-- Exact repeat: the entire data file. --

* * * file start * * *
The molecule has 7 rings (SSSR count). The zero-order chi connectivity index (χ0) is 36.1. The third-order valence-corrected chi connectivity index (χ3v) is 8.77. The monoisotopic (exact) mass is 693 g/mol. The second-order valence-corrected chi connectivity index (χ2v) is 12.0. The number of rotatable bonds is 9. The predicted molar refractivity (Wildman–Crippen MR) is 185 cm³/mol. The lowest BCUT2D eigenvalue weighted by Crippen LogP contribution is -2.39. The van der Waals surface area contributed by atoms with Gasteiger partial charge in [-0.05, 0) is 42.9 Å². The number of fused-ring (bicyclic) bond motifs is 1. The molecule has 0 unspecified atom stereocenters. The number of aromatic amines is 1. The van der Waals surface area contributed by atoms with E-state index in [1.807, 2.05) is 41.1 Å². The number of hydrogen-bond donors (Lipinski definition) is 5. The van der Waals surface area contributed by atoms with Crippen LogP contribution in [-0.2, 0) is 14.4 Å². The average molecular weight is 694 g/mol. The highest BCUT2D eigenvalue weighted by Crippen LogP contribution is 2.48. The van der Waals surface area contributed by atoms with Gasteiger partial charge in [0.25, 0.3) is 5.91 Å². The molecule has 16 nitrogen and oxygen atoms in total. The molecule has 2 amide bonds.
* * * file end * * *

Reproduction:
The molecule has 7 rings (SSSR count). The zero-order chi connectivity index (χ0) is 36.1. The third-order valence-corrected chi connectivity index (χ3v) is 8.77. The monoisotopic (exact) mass is 693 g/mol. The second-order valence-corrected chi connectivity index (χ2v) is 12.0. The number of rotatable bonds is 9. The predicted molar refractivity (Wildman–Crippen MR) is 185 cm³/mol. The lowest BCUT2D eigenvalue weighted by Crippen LogP contribution is -2.39. The van der Waals surface area contributed by atoms with Gasteiger partial charge in [-0.05, 0) is 42.9 Å². The number of fused-ring (bicyclic) bond motifs is 1. The molecule has 0 unspecified atom stereocenters. The number of aromatic amines is 1. The van der Waals surface area contributed by atoms with E-state index in [1.807, 2.05) is 41.1 Å². The number of hydrogen-bond donors (Lipinski definition) is 5. The van der Waals surface area contributed by atoms with Crippen LogP contribution in [-0.2, 0) is 14.4 Å². The average molecular weight is 694 g/mol. The highest BCUT2D eigenvalue weighted by Crippen LogP contribution is 2.48. The van der Waals surface area contributed by atoms with Gasteiger partial charge in [0.25, 0.3) is 5.91 Å². The molecule has 16 nitrogen and oxygen atoms in total. The molecule has 2 amide bonds.